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ceiling beams

Great Room Remodel with Beams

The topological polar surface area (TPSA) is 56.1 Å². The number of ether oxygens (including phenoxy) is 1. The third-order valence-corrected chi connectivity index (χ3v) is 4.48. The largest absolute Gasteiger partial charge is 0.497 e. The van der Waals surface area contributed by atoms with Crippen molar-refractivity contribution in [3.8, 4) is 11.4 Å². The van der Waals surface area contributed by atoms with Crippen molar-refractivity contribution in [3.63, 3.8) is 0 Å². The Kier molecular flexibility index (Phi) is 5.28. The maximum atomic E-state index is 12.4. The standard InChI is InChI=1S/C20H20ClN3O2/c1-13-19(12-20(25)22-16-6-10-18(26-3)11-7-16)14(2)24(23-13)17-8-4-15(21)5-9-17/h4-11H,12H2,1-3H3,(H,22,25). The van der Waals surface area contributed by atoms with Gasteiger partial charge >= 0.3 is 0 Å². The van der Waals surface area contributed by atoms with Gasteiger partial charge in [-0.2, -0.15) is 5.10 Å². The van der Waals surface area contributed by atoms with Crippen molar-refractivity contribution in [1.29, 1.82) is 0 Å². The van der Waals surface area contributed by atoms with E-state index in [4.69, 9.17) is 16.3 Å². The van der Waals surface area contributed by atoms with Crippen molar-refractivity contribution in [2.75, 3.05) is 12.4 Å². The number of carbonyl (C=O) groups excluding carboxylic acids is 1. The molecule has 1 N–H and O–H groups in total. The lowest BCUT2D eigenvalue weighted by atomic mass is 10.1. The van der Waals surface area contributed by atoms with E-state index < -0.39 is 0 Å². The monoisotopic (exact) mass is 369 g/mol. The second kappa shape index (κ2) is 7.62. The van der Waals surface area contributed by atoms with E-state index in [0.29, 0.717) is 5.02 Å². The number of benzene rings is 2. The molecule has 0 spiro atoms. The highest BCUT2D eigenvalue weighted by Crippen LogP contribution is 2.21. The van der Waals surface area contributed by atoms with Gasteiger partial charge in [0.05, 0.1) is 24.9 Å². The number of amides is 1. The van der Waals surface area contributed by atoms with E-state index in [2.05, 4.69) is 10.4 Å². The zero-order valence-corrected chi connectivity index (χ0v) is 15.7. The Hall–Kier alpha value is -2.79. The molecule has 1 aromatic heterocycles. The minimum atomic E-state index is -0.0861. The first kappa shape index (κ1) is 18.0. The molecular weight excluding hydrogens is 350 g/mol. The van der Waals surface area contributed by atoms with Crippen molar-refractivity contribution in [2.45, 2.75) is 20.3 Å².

Great Room Remodel with Beams customer Justin sent in these pictures of his great room remodel using Beachwood beams. We love this project as it demonstrates how a simple design approach is often what delivers the best-looking results. We've featured a variety of projects on this blog, including towering faux beam constructions that are startling in their complexity. However, it's almost always the simple projects that really draw our eye. Elegance and simplicity are often synonymous, and that's especially true when adding aesthetic elements to your home like our beams. Great room remodel with Beachwood beams installed on the ceiling. Justin's great room remodel complete Justin ordered our Beachwood Beams for his great room, and installed them according to our guidelines - using mounting blocks screwed into the ceiling studs to secure our hollow, u-shaped beams, and carefully trimming the ends to make sure they fit flush with the walls at either edge. But the straightforward nature of this project decries the thought that went into it. The reason it looks so authentic is because Justin researched how real beamed ceilings would have been constructed back when large timbers were the preferred material for building homes. He then installed his faux beams to match that configuration. This illustration down below demonstrates what I'm talking about: This graphic demonstrates how real timbers would have been used to support a ceiling. As you can see, in traditional timber-framed homes, the ceiling is supported by timbers that run across the width of the ceiling, not the length. Therefore, it wouldn't matter how realistic our beams looked, people would still automatically know that Justin's project was 'faux' if he ran our beams from one end of his room to the other, instead of across the room. It's just an unspoken thing - people might not even be able to verbalize why the installation would look wrong, it just would. The faux beams' placement mimicked just how real structural beams would appear. Proper placement ensured the faux beams mimicked how real exposed beams would appear. But, of course, Justin was smarter than that - and he researched how real structural beams would have appeared and then copied that configuration. As a result, his beams look congruent with the design of the home, and it's easy to believe that they're authentic, exposed timbers rather than aftermarket additions. It's a very simple difference, but one that makes all the difference - and why we argue that half of any faux beam installation is done before our products are even ordered; because planning is just as important as installation itself.